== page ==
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Technology for Work-Based Learning, 1
Technology for Work-Based Learning, 1
Technology for Work-Based Learning, 1
Technology for Work-Based Learning, 1
Technology for Work-Based Learning, 1
Technology for Work-Based Learning, 1
Technology for Work-Based Learning, 1
Technology for Work-Based Learning, 1
Technology for Work-Based Learning, 1
Technology for Work-Based Learning, 1
Technology for Work-Based Learning, 1
Technology for Work-Based Learning, 1
Technology for Work-Based Learning, 1
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Technology for Work-Based Learning, 1


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  • 1. Technology for work-based learning
      • Simon Grant and Peter Rees Jones
      • JISC CETIS Conference
      • Aston, 2008-11-25
  • 2. Building on present practice and supporting technology
      • Simon Grant
      • JISC CETIS Conference
      • Aston, 2008-11-25
  • 3. Central topic
    • Not focusing on e-learning as e-learning
      • if the issues for work-based e-learning are just the same as for any other e-learning
    • but rather:
    • technology which supports learning in the workplace, and the relationship between learning and work, including relating the needs of employers and employees
    • start from current examples of work-related learning
      • potential, problems, issues, questions
  • 4. Work as integral part of learning
    • Work is not usually an integral part of e.g. course
    • Work as integral part of learning includes
      • Work experience (part of school curriculum)‏
      • Placement (part of several degrees)‏
      • Year abroad (typically part of language degrees)‏
      • Explicit learning about work (addressed later)‏
    • Technology is uneven
      • Some e-portfolio provision
    • Is any technology support needed or wanted?
    • Do employers want to be involved?
  • 5. Employer-led skills training
    • Training directly for the job, employer sponsored
    • Includes the widely adopted “Train to Gain”
    • Ordinary training courses from
      • commercial providers
      • HEIs/FEIs
      • may be at work, on campus, in training centre
    • Skills frameworks like SFIA may help identify need
    • What kind of systems currently exist to manage skills in the workplace?
  • 6. Professional development
    • Facilitated and/or set out by professional bodies
    • Some professional bodies adopting e-portfolio tools
      • but what (if any) is the relationship to employers?
    • Are professional bodies interested in what matters to non-professional employers, and vice versa?
      • Some cases of integration?
        • health?
        • other recognised professions?
        • what else?
  • 7. Self-motivated learning related to work
    • OU provides a good example
      • often related to work, though also often not
      • also does courses for employers
      • provides distance e-learning and portfolio tools
    • What is the difference between
      • self-motivated work-related learning
      • learning in the workplace including employer priorities?
    • What technology addresses the relationship between employers' interests and employees' interests, in learning education and training?
  • 8. Learning based on experiences emerging from work
    • Action Learning
      • established for decades – see e.g. Wikipedia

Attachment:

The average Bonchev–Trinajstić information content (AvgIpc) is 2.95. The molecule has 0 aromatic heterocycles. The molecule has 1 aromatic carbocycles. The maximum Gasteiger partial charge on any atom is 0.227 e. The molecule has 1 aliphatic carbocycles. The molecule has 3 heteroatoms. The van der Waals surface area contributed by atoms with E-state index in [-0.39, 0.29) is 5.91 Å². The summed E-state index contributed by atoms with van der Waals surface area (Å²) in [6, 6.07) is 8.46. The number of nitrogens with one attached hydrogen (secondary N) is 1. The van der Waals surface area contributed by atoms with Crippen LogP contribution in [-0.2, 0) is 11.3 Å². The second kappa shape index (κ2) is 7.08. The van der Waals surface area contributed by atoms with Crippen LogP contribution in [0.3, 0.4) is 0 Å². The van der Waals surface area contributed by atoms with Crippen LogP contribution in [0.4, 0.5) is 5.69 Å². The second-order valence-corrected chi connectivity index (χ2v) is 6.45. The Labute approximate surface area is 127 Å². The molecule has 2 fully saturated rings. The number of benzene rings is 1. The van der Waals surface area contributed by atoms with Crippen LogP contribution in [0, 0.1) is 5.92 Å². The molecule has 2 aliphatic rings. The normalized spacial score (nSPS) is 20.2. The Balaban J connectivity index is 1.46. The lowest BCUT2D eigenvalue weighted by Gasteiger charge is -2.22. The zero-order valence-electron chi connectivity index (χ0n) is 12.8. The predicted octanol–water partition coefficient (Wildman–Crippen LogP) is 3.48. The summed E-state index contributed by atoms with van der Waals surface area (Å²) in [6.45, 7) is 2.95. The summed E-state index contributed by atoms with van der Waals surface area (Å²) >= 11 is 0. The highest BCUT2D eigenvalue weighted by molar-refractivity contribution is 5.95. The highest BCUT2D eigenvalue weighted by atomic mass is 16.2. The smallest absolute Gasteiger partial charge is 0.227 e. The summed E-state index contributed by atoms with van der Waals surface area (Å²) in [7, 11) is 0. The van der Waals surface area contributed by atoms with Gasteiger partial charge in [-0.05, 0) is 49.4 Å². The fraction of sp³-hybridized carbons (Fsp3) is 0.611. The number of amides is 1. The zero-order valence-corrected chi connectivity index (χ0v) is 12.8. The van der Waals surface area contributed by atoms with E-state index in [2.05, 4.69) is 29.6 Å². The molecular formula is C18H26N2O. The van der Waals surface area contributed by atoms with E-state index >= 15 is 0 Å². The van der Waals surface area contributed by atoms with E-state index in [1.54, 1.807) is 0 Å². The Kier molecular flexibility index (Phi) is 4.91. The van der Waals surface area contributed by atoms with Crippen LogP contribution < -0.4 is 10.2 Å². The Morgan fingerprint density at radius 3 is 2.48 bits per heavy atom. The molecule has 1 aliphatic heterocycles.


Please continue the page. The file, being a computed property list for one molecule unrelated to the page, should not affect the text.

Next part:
• Action Research
      • may have drawn on Action Learning, though not obviously
    • Inquiry-based learning
      • another variation on the same theme, and there are more
    • All these practices relate work and learning intimately
      • What technology is used to support these practices?
        • or could be used?
  • 9. On-the-job employability
    • Increasingly, companies making large numbers redundant help them with their re-employability
    • Classic employability portfolio case in NL: NedCar
      • wanted to lay off thousands, then possibly take back later
    • However, probably not much learning involved
    • Should this be part of work-based learning model?
  • 10. Employer engagement challenge
    • You can only engage employers by meeting their needs
      • They have some idea on skills gaps, training needs
      • The motive is there, Leitch or no Leitch
    • Professional bodies have an idea on CPD
    • HEIs have an idea on PDP
    • Individuals (learner-employees) have ambitions
    • How do we bring these together?
    • Can any established technology help?
    • What new technology is needed?
  • 11. Discussion
    • Let's start with a round of introductory contributions
      • 0 – 5 minutes on this central topic
      • clarification only at this stage
      • please make notes of questions to raise in discussion
    • Then go into open discussion
    • Hope to gather up round of new ideas
      • how my opinion has changed
      • what I have learned
    • We will try to summarise and feed back centrally
  • 12. Discussion summary follows
  • 13. Technology for work-based learning 1
    • Distinguish training from higher-level skills
      • abstract and conceptual knowledge – are they seen as valid?
    • APEL and other accreditation need streamlining
      • external regulations impose real drag – free up?
    • Evidence may come from surprising places
      • 360 ° feedback important, and more
      • tick / check boxes not enough
      • approaches to assessment and evaluation
        • portfolio; peer; self (but accreditation of these?)‏
    • Get more requirements from industry and learners
      • e.g. could take account of talent management ideas
    • Vast range of employers and workplaces
      • perhaps not one size fits all